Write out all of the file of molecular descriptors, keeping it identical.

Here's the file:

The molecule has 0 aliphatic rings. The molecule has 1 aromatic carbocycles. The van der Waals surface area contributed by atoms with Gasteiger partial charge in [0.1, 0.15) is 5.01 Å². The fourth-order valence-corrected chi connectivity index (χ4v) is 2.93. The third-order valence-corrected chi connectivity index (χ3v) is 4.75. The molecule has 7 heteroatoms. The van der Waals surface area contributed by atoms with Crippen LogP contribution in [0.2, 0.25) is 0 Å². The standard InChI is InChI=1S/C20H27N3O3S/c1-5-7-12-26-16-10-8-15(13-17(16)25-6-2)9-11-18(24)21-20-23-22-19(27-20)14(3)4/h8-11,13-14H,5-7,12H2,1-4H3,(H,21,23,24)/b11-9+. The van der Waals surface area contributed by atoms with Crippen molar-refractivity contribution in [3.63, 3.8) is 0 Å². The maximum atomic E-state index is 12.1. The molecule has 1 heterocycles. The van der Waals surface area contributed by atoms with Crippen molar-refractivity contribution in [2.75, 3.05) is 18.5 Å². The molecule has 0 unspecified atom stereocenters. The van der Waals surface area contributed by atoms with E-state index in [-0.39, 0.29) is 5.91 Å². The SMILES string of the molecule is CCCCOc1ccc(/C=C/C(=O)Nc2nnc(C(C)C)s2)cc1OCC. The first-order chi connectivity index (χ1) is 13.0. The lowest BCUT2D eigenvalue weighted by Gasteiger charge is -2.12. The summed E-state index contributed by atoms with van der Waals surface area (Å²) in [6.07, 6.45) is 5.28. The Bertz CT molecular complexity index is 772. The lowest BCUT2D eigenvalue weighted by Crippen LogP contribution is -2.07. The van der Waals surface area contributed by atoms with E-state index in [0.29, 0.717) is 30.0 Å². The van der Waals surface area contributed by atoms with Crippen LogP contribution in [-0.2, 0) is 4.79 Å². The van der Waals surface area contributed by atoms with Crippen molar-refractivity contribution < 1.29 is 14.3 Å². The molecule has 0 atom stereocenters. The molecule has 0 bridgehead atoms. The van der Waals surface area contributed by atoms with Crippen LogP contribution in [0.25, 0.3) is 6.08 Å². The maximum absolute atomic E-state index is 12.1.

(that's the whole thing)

The molecule has 0 aliphatic rings. The molecule has 1 aromatic carbocycles. The van der Waals surface area contributed by atoms with Gasteiger partial charge in [0.1, 0.15) is 5.01 Å². The fourth-order valence-corrected chi connectivity index (χ4v) is 2.93. The third-order valence-corrected chi connectivity index (χ3v) is 4.75. The molecule has 7 heteroatoms. The van der Waals surface area contributed by atoms with Crippen LogP contribution in [0.2, 0.25) is 0 Å². The standard InChI is InChI=1S/C20H27N3O3S/c1-5-7-12-26-16-10-8-15(13-17(16)25-6-2)9-11-18(24)21-20-23-22-19(27-20)14(3)4/h8-11,13-14H,5-7,12H2,1-4H3,(H,21,23,24)/b11-9+. The van der Waals surface area contributed by atoms with Crippen molar-refractivity contribution in [3.63, 3.8) is 0 Å². The maximum atomic E-state index is 12.1. The molecule has 1 heterocycles. The van der Waals surface area contributed by atoms with Crippen molar-refractivity contribution in [2.75, 3.05) is 18.5 Å². The molecule has 0 unspecified atom stereocenters. The van der Waals surface area contributed by atoms with E-state index in [-0.39, 0.29) is 5.91 Å². The SMILES string of the molecule is CCCCOc1ccc(/C=C/C(=O)Nc2nnc(C(C)C)s2)cc1OCC. The first-order chi connectivity index (χ1) is 13.0. The lowest BCUT2D eigenvalue weighted by Gasteiger charge is -2.12. The summed E-state index contributed by atoms with van der Waals surface area (Å²) in [6.07, 6.45) is 5.28. The Bertz CT molecular complexity index is 772. The lowest BCUT2D eigenvalue weighted by Crippen LogP contribution is -2.07. The van der Waals surface area contributed by atoms with E-state index in [0.29, 0.717) is 30.0 Å². The van der Waals surface area contributed by atoms with Crippen LogP contribution in [-0.2, 0) is 4.79 Å². The van der Waals surface area contributed by atoms with Crippen molar-refractivity contribution < 1.29 is 14.3 Å². The molecule has 0 atom stereocenters. The molecule has 0 bridgehead atoms. The van der Waals surface area contributed by atoms with Crippen LogP contribution in [0.25, 0.3) is 6.08 Å². The maximum absolute atomic E-state index is 12.1.